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Interview
The Ruby Suns

The Ruby Suns

date
Wednesday 24th November, 2010 6:31PM

The Ruby Suns are quickly (if not already) becoming one of New Zealandís favourite bands, and, having released a brilliant new album, Fight Softly, earlier this year, the rest of the worldís too. Which is a good thing, because they tour a lot. Here front man Ryan McPhun discusses being on the road, future plans and the best things about summer.

How does it feel to be back in New Zealand after such a long break? What is the first thing you do when you get back to the country?

I'm not back yet! I only get back a few days before the shows. My Mother still lives in Ventura, California so I stayed a couple weeks extra to hang with her and see my sister in San Francisco and go surfing everyday. I reckon as soon as I get back I'll go to Jaffa Cafe around the corner from where I used to live in Grey Lynn and get a haloumi tofu sandwich. Best fucking sandwich you can buy. Then I'll probably go get some beer or a flat white or something.

Does New Zealand even feel like home any more? You are on tour so much it must almost feel strange to call one place home?

You're right. I definitely don't feel like I have a home sometimes. Since I moved to NZ over eight years ago, right now is the least attached Iíve felt to the country. We spent something like five months in Europe. a majority of that time was spent touring but we still had nearly two months of off time. I spent a lot of my time traveling, visiting friends and such. I got to know a lot of cities better than before. But I've still got my studio in Mt. Eden and Iím looking forward to getting started on another record. Plus heaps of friends are back in NZ for summer so it should be a good one.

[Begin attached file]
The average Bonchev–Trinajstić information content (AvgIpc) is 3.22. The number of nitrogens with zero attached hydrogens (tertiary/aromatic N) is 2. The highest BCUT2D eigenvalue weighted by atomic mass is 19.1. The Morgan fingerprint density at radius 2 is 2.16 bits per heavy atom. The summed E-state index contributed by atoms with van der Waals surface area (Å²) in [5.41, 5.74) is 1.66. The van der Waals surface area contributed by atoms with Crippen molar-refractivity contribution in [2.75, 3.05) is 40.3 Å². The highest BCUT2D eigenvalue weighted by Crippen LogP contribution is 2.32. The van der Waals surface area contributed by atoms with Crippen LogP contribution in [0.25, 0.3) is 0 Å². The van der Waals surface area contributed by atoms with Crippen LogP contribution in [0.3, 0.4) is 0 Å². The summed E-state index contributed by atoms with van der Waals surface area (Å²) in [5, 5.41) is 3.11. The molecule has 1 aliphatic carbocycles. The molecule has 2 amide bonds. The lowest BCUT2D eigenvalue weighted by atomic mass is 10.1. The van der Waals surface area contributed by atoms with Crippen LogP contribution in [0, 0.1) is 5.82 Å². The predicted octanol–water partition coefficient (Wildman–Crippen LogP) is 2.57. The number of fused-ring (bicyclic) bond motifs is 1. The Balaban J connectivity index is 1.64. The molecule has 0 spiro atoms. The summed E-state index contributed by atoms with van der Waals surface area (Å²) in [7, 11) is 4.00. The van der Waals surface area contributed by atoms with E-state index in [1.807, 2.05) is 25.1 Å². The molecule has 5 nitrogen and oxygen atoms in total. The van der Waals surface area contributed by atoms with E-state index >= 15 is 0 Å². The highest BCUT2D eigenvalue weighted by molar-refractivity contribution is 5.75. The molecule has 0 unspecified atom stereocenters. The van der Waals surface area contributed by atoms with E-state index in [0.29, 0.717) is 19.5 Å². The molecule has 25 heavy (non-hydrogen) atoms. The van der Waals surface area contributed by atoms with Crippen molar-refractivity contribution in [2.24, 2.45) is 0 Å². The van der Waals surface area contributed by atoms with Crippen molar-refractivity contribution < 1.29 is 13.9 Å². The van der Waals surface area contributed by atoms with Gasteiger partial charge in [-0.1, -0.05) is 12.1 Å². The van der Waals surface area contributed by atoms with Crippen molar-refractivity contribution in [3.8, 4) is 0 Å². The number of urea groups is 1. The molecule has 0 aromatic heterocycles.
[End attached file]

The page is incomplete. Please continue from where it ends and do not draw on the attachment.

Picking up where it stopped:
Tell me about the tour you've just done - I know it was massive! Did you have any favourite places to play? Strange fan moments? Weird lost in translation episodes?

Well, we've been touring for most of the year so I couldn't really give you a brief re-cap. Often times what sticks out most to me about a show is what we did afterwards. For example, both shows we did this year in Washington Dw we went to Ben's Chilli Bowl and then to the White House and Lincoln Memorial and Washington Monument and all that stuff on the mall there. We did a lot of karaoke at Monster Ronson's in Berlin and had a lot of time off there. A great town. I guess I could go on and on bout tour stories and parties and all that crap. Oh Misha Barton kept showing up at our gigs. Well, she went to two of them. but there's not so much weird fan stuff. We'll have to be properly famous for that.

What is your favourite thing about touring?